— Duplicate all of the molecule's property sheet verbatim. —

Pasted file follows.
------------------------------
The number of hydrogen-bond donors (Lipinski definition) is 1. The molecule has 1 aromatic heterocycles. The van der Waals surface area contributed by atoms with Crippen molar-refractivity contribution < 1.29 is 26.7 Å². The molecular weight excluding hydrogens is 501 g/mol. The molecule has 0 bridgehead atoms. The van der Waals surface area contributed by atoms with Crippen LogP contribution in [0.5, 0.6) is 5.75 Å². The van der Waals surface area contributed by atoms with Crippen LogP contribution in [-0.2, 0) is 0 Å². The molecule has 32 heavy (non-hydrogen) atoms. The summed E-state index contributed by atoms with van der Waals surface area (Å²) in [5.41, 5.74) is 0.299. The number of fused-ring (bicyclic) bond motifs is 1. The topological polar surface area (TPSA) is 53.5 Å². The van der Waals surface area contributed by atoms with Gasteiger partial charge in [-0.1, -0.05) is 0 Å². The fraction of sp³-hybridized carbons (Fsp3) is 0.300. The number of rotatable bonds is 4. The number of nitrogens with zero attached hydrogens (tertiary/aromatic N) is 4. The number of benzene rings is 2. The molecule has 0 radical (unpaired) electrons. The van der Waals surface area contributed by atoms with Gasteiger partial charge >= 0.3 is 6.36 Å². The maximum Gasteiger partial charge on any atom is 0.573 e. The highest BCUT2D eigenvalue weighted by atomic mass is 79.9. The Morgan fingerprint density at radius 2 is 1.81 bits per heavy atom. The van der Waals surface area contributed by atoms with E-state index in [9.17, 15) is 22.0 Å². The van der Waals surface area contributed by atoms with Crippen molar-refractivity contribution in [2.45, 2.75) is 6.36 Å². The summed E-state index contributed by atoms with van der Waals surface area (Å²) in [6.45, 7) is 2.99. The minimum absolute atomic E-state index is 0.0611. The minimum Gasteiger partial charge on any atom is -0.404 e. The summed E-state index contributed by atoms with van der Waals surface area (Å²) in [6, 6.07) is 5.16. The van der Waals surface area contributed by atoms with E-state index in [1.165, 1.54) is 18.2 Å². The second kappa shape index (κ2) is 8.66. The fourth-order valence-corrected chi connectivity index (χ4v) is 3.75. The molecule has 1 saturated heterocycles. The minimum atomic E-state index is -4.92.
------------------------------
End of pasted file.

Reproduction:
The number of hydrogen-bond donors (Lipinski definition) is 1. The molecule has 1 aromatic heterocycles. The van der Waals surface area contributed by atoms with Crippen molar-refractivity contribution < 1.29 is 26.7 Å². The molecular weight excluding hydrogens is 501 g/mol. The molecule has 0 bridgehead atoms. The van der Waals surface area contributed by atoms with Crippen LogP contribution in [0.5, 0.6) is 5.75 Å². The van der Waals surface area contributed by atoms with Crippen LogP contribution in [-0.2, 0) is 0 Å². The molecule has 32 heavy (non-hydrogen) atoms. The summed E-state index contributed by atoms with van der Waals surface area (Å²) in [5.41, 5.74) is 0.299. The number of fused-ring (bicyclic) bond motifs is 1. The topological polar surface area (TPSA) is 53.5 Å². The van der Waals surface area contributed by atoms with Gasteiger partial charge in [-0.1, -0.05) is 0 Å². The fraction of sp³-hybridized carbons (Fsp3) is 0.300. The number of rotatable bonds is 4. The number of nitrogens with zero attached hydrogens (tertiary/aromatic N) is 4. The number of benzene rings is 2. The molecule has 0 radical (unpaired) electrons. The van der Waals surface area contributed by atoms with Gasteiger partial charge >= 0.3 is 6.36 Å². The maximum Gasteiger partial charge on any atom is 0.573 e. The highest BCUT2D eigenvalue weighted by atomic mass is 79.9. The Morgan fingerprint density at radius 2 is 1.81 bits per heavy atom. The van der Waals surface area contributed by atoms with E-state index in [9.17, 15) is 22.0 Å². The van der Waals surface area contributed by atoms with Crippen molar-refractivity contribution in [2.45, 2.75) is 6.36 Å². The summed E-state index contributed by atoms with van der Waals surface area (Å²) in [6.45, 7) is 2.99. The minimum absolute atomic E-state index is 0.0611. The minimum Gasteiger partial charge on any atom is -0.404 e. The summed E-state index contributed by atoms with van der Waals surface area (Å²) in [6, 6.07) is 5.16. The van der Waals surface area contributed by atoms with E-state index in [1.165, 1.54) is 18.2 Å². The second kappa shape index (κ2) is 8.66. The fourth-order valence-corrected chi connectivity index (χ4v) is 3.75. The molecule has 1 saturated heterocycles. The minimum atomic E-state index is -4.92.